So both density and temperature are increased when the pressure is increased in a polytropic process when n > 1. In a compressor or turbine, the process is adiabatic (or very close to it), so n is always greater than 1.
    Last edited by a moderator: Apr 19, 2017
  8. Apr 27, 2015 #7
    Jack Action,

    Without a turbocharger to increase the volumetric efficiency of an internal combustion engine, how can I explain the effectiveness of inputting of charge into a naturally aspirated engine?

    My mind wants to head to the simple direction of, a piston pushes exhaust out during the exhaust stroke and 'sucks in' air during the intake stroke, but the physics here can't be that simple (can it?)

    I have thought of the idea of centrifugal inertia (Kadenacy effect) which might occur within the cylinder, which is a result of the pressure differential the exhaust gasses create within the cylinder which may help 'sucks in' air into the cylinder during the intake stroke, but other than the change in pressure the piston makes during the intake stroke, what effects how effectively air is charged into cylinder in a N/A engine?

    Through your comments I have gotten a slight grasp around the basic thermodynamic concepts which are present with a compressor/turbine, I just want to further understand the concepts which occur to a naturally aspirated engines that help them move charge in/out of a cylinder.

    EDIT: Spelling
    Last edited: Apr 27, 2015
  9. Apr 27, 2015 #8

    jack action

    User Avatar
    Science Advisor
    Gold Member

    Yes, it can be that simple. When the piston goes down, it creates a vacuum (i.e. the pressure goes lower than atmospheric pressure) so the air outside the cylinder wants to go in. That pressure differential can be so strong that in early engine designs, there wasn't a cam to open the intake valve, it just opens by itself under that force created by the vacuum (see the first minute of this video). For the exhaust, even if the piston wasn't going up, the pressure inside the cylinder is always higher than atmospheric pressure, so the gases want to get out as soon as the valve opens.

    But without proper valve event tuning, the volumetric efficiency is not that good (maybe 70% or so).

    The Kadenacy effect is the result of pressure waves going back and forth in the exhaust pipe (it also happens in the intake too). Proper valve event tuning can take advantage of those pressure waves to help fill in the cylinder, if they arrive at the proper time to either suck out exhaust or push in fresh air. With proper exhaust & intake tuning you can easily get 95% volumetric efficiency and values up to 110% can be achieved. I wrote posts in a few threads about the subject, which are summarize in this post.

    But all of this has to do with gas dynamics and not thermodynamics, which is another complicated field.
  10. Apr 28, 2015 #9

    How is useful work be extracted from the exhaust gasses? I would imagine through the use of exhaust to spin a turbine, but the website that you directed me to is a little bit strange, is it trying to show the correlation between the work it can produce and the mass of air which is spinning it?

    Should it be the work done on the turbine, which I presume is the change in enthalpy from the beginning to the end of the turbine? (ht = h + v^(2) / 2)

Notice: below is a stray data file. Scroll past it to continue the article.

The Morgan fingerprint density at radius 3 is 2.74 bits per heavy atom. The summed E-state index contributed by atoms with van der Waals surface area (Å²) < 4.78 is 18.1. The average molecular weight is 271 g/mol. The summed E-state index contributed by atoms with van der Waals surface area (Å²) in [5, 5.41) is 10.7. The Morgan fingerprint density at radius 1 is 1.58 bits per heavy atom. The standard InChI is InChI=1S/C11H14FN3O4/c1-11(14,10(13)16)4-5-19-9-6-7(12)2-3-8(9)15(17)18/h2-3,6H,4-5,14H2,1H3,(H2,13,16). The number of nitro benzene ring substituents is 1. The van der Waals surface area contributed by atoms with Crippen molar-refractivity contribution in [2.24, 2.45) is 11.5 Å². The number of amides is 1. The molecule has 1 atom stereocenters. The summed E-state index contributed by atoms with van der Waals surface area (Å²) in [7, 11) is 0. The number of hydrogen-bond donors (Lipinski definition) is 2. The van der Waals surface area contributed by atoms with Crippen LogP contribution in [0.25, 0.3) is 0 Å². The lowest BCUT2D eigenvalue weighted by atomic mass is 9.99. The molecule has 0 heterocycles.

Also, does Total Temperature represent the energy the air would have if it had no kinetic energy? So the total amount of energy available to be used to spin the turbine?
    Last edited: Apr 28, 2015
  11. Apr 28, 2015 #10

    jack action

    User Avatar
    Science Advisor
    Gold Member

    The exhaust flow has a certain enthalpy before it enters the turbine and another one after it exits the turbine. The difference between the two must be the work done by the turbine:
    [tex]W_{turbine} = h_{in} - h_{out}[/tex]
    The enthalpy can be related to the total temperature of the exhaust gases:
    [tex]W_{turbine} = C_p T_{0 in} - C_p T_{0 out}[/tex]
    And the temperature ratio can be related to the pressure ratio across the turbine, as I explained in my previous post:
    [tex]\frac{T_{0 out}}{T_{0 in}} = \left(\frac{p_{out}}{p_{in}}\right)^{\frac{n-1}{n}}[/tex]
    Using that relation and putting it into the work equation:
    W_{turbine} & = & C_p T_{0 in} - C_p T_{0 out} \\
    & = & C_p \left(T_{0 in} - T_{0 out} \right) \\
    & = & C_p T_{0 in}\left(1 - \frac{T_{0 out}}{T_{0 in}}\right) \\
    & = & C_p T_{0 in}\left( 1 - \left(\frac{p_{out}}{p_{in}}\right)^{\frac{n-1}{n}} \right)
    Usually, [itex]p_{out}[/itex] is the atmospheric pressure and all we need to know is the condition at the inlet of the turbine, i.e. the pressure [itex]p_{in}[/itex] , the temperature [itex]T_{in}[/itex] and the velocity [itex]v_{in}[/itex] of the gases (remember that [itex]T_{0 in} = T_{in} + \frac{v_{in}^2}{2C_p}[/itex]).

    So it really just start with the law of conservation of energy, i.e. the gas flow has some energy coming in, some of it is removed to do useful work for the turbine and the rest goes out the exhaust. The energy is essentially «stored» in 3 forms: compression (pressure), heat (temperature) and motion (velocity).
  12. May 3, 2015 #11

    Thanks for your help, I have made a powerpoint slideshow which basically is outlined like this:

    Traditional 4-stroke otto cycle engines use air which is charged at the current ambient air pressure and density, at higher speeds these engines have problems putting charge into the cylinders as the valves are not open long enough for air to efficiently be charged into the cylinder. This partially explains why naturally aspirated engines have problems achieving volumetric efficiency above 100% at higher engine speeds, as being naturally aspirated becomes a bottleneck at higher RPMs.